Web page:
Source: HJR69&SJR21 11-HJR69 on Jun 22, 2011

Prohibit sexual-identity discrimination at schools.

Braley signed Student Non-Discrimination Act

Source: HR.998&S.555 11-HR0998 on Mar 10, 2011

Enforce against wage discrimination based on gender.

Braley co-sponsored Paycheck Fairness Act

    Congress finds the following:
  1. Women have entered the workforce in record numbers over the past 50 years.
  2. Despite the enactment of the Equal Pay Act in 1963, many women continue to earn significantly lower pay than men for equal work. These pay disparities exist in both the private and governmental sectors. In many instances, the pay disparities can only be due to continued intentional discrimination or the lingering effects of past discrimination.
  3. The existence of such pay disparities depresses the wages of working families who rely on the wages of all members of the family to make ends meet; and undermines women's retirement security.
  4. Artificial barriers to the elimination of discrimination in the payment of wages on the basis of sex continue to exist decades after the enactment of the Fair Labor Standards Act of 1938. These barriers have resulted because the Equal Pay Act has not worked as Congress originally intended.
  5. The Department of Labor and the Equal Employment Opportunity Commission have important and unique responsibilities to help ensure that women receive equal pay for equal work.
  6. The Department of Labor is responsible for investigating and prosecuting equal pay violations, especially systemic violations, and in enforcing all of its mandates.
  7. The Equal Employment Opportunity Commission is the primary enforcement agency for claims made under the Equal Pay Act.
  8. With a stronger commitment [to enforcement], increased information on wage data and more effective remedies, women will be better able to recognize and enforce their rights.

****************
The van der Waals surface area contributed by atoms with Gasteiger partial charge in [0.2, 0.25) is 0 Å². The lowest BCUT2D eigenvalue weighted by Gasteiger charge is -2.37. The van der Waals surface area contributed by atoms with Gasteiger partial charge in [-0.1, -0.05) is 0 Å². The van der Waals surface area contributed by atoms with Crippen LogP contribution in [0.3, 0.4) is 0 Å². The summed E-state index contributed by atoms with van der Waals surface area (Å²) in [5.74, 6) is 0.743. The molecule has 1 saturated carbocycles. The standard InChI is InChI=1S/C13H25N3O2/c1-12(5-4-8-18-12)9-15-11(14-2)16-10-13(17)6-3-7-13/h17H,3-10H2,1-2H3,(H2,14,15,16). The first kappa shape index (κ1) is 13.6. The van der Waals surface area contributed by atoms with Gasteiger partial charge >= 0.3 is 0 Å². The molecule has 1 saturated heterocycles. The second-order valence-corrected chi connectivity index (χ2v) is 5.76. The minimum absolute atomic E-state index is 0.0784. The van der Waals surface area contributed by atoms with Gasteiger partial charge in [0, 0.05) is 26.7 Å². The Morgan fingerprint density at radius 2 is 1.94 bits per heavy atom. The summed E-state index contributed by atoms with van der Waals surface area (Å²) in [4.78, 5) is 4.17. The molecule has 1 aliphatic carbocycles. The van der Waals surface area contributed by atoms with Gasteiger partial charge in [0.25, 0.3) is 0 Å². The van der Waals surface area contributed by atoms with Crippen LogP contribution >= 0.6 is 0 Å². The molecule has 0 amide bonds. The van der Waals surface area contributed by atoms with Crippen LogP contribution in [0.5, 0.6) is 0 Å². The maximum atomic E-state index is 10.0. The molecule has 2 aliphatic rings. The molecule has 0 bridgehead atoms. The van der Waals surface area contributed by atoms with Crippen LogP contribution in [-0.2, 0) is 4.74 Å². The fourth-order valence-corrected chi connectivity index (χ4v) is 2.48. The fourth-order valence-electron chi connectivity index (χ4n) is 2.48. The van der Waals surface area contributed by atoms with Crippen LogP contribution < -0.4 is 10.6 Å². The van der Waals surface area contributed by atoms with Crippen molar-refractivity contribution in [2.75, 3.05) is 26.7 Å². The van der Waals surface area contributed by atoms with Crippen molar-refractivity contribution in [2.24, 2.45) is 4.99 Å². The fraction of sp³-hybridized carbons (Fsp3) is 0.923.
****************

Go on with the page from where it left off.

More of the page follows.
9. Certain employers have already made great strides in eradicating unfair pay disparities in the workplace and their achievements should be recognized.
Source: S.84&H.R.377 13-HR0377 on Jan 23, 2013

Re-introduce the Equal Rights Amendment.

Braley co-sponsored re-introducing the Equal Rights Amendment

Sen. KENNEDY. "It's a privilege to join my colleagues in reintroducing the Equal Rights Amendment to the Constitution. The ERA is essential to guarantee that the freedoms protected by our Constitution apply equally to men and women. From the beginning of our history as a Nation, women have had to wage a constant, long and difficult battle to win the same basic rights granted to men. That battle goes on today, since discrimination still continues in many ways.

"Despite passage of the Equal Pay Act & the Civil Rights Act in the 1960s, discrimination against women continues to permeate the workforce and many areas of the economy. Today, women earn about 77 cents for each dollar earned by men, and the gap is even greater for women of color. More than 60% of working women are still clustered in a narrow range of traditionally female, traditionally low-paying occupations, and female-headed households continue to dominate the bottom rungs of the economic ladder.

"A stronger effort is clearly needed to finally live up to our commitment of full equality. The ERA alone cannot remedy all discrimination, but it will clearly strengthen the ongoing efforts of women across the country to obtain equal treatment.

"We know from the failed ratification experiences of the past that amending the Constitution to include the ERA will not be easy to achieve. But the women of America deserve no less."

Source: Equal Rights Amendment (S.J.RES.10/H.J.RES.40) 2007-SJR10 on Mar 29, 2007

Other candidates on Civil Rights: Bruce Braley on other issues:
IA Gubernatorial:
Terry Branstad
IA Senatorial:
Chuck Grassley

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Page last updated: Jul 04, 2013